On Taking an Emotional Break from Intense Books

I have a superpower, and it’s not a fun one. My superpower is empathy, which I have been gifted way too much of.

Here’s a scenario: Me, on the subway, reading my book and minding my own business. Me, seeing someone across from me perched on the edge of her industrial plastic subway seat, reading as well, only she’s crying (from something she’s reading in her book, I gather). End result: me crying too, because if I see someone crying I can’t help but cry too.

This overly-developed empathy curse requires me to organize my reading list accordingly. Too many intense books in a row is not a good look for me. I have a hard time sleeping. My dreams include the more disturbing plots and characters from my current book. I text all my friends at absurd hours of the night to see who else has read the book (if no one has I beg them to get a copy and read it as soon as possible so I can process it with them).

My reading list varies, but the general theme is that I love intense books because they make me think and see the world in a different way, but I also need the lighter, less emotionally turbulent books so my battered empathy superpower can recover.

Here’s an example of my reading list, taken from the past two weeks.

A Little Life by Hanya YanagiharaI read Hanya Yanigihara’s A Little Life, which was one of the best books I’ve ever read. But…my soul was a little destroyed after finishing it. About three-fourths of the way through, a pile of soggy Kleenex grew on my bedside table as I wept over the massive hardcover. My husband looked over at me and murmured, “Are you sure you want to finish that?” I blew my nose and nodded, because I couldn’t speak. Then I cried myself to sleep.

After finishing A Little Life, I needed to recover my emotional balance in a serious way. I picked up Grace Lin’s middle grade book, Dumpling Days, a story based on the author’s first visit to Taiwan as a child. Filled with hilarious stories, sibling squabbles, tender illustrations, cultural confusion, and an endearing obsession with dumplings, this was a sweet, quick, and light-hearted read.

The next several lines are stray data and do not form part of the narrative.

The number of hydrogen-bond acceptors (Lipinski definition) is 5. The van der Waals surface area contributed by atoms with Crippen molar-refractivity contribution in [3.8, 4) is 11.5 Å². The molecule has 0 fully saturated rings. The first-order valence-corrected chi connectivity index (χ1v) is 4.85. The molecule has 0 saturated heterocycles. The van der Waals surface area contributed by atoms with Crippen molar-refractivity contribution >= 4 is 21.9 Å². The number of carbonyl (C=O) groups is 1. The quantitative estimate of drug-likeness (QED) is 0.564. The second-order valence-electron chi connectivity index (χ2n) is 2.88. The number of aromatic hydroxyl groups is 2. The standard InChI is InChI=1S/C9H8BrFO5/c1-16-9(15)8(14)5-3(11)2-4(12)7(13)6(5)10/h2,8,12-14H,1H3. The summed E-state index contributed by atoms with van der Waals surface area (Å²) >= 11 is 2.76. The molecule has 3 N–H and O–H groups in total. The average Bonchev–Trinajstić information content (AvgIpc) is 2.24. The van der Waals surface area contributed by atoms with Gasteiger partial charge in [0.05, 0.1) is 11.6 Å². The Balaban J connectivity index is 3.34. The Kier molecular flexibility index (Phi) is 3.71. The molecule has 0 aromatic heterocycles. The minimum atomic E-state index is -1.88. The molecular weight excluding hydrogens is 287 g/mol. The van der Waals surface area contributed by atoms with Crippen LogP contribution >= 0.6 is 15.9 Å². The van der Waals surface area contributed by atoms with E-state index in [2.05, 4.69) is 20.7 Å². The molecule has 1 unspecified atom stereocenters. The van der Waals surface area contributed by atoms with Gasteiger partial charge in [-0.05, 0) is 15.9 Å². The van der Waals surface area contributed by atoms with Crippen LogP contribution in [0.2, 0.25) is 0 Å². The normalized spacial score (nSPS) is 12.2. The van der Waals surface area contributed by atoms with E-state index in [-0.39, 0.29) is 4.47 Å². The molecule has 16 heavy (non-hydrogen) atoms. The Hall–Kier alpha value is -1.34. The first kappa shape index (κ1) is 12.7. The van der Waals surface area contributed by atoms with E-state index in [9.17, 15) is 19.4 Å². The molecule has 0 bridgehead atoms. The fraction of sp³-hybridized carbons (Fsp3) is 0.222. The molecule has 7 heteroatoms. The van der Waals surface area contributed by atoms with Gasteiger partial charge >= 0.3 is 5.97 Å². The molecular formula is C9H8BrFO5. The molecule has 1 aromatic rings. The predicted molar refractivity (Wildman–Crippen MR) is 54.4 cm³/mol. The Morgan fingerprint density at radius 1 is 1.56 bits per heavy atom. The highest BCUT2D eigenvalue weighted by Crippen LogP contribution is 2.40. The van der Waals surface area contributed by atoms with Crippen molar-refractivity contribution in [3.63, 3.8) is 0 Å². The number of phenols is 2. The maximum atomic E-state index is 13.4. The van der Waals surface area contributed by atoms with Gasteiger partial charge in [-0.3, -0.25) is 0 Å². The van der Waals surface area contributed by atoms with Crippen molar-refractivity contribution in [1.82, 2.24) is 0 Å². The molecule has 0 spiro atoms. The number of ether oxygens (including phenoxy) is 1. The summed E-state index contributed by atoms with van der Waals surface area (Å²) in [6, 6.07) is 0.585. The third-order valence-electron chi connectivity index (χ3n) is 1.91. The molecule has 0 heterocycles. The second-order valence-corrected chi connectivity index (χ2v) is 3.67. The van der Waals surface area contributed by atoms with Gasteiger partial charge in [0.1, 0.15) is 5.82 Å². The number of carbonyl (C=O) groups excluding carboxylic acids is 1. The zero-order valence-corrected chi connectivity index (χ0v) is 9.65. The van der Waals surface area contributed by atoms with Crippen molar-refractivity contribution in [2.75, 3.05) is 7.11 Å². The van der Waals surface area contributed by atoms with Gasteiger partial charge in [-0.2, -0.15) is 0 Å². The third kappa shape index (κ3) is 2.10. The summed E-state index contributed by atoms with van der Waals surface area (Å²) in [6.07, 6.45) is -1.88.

The Amazing Hamweenie by Patty BowmanHowever, Dumpling Days was not enough for me to fully recover. So I spent another day reading lots of picture books out loud to my kids, the best one being The Amazing Hamweenie by Patty Bowman. That is one incredible picture book. In fact, my younger daughter loved it so much she declared that when she has a baby she is going to name him The Amazing Hamweenie. Now we wait for a copy of the sequel, The Amazing Hamweenie Escapes, to arrive at our local library.

I felt strong enough to pick up a more intense read, which turned out to be Strings Attached by Joanne Lipman and Melanie Kupchynsky. This is a memoir of musician, music teacher, and orchestra conductor “Mr. K,” who was Joanne’s viola teacher and Melanie’s father and violin teacher. Mr. K’s story is inspiring, but his story was tragic in so many ways, from his childhood growing up in Nazi Germany to his wife’s multiple sclerosis diagnosis to his younger daughter’s disappearance. The book had me telling Mr. K’s story to all my friends, followed by, “Can you believe this is a real story?”

The Baby-Sitters Club by Ann M. Martin and Raina TelgemeierI followed up Strings Attached with something lighter: Raina Telgemeier’s graphic novel edition of The Baby-Sitter’s Club. First, a disclaimer: I was completely obsessed with the original series when I was in elementary and middle school. I had every book, plus all the Super Specials. I wasn’t sure how I would feel reading the graphic novel edition — my imagination had envisioned Kristy, Mary Anne, Claudia, and Stacy so specifically in my mind — but Raina Telgemeier did miraculous work with the characters and the plots. I can tell she loved this series as much as I did (if possible).

I finished up the week with The Handmaid’s Tale by Margaret Atwood. I’ve been meaning to read this book for a long time and finally grabbed it off the shelf at my favorite library. Atwood’s writing is magnificent — not a word is wasted. This book was also one of the most frightening dystopian novels I have ever read. Move aside The Hunger Games and Station Eleven. This book had me puzzling over it for days, and I drove my husband batty as I talked about it at every mealtime for forty-eight hours.

Next up: a lighter read. Any suggestions?

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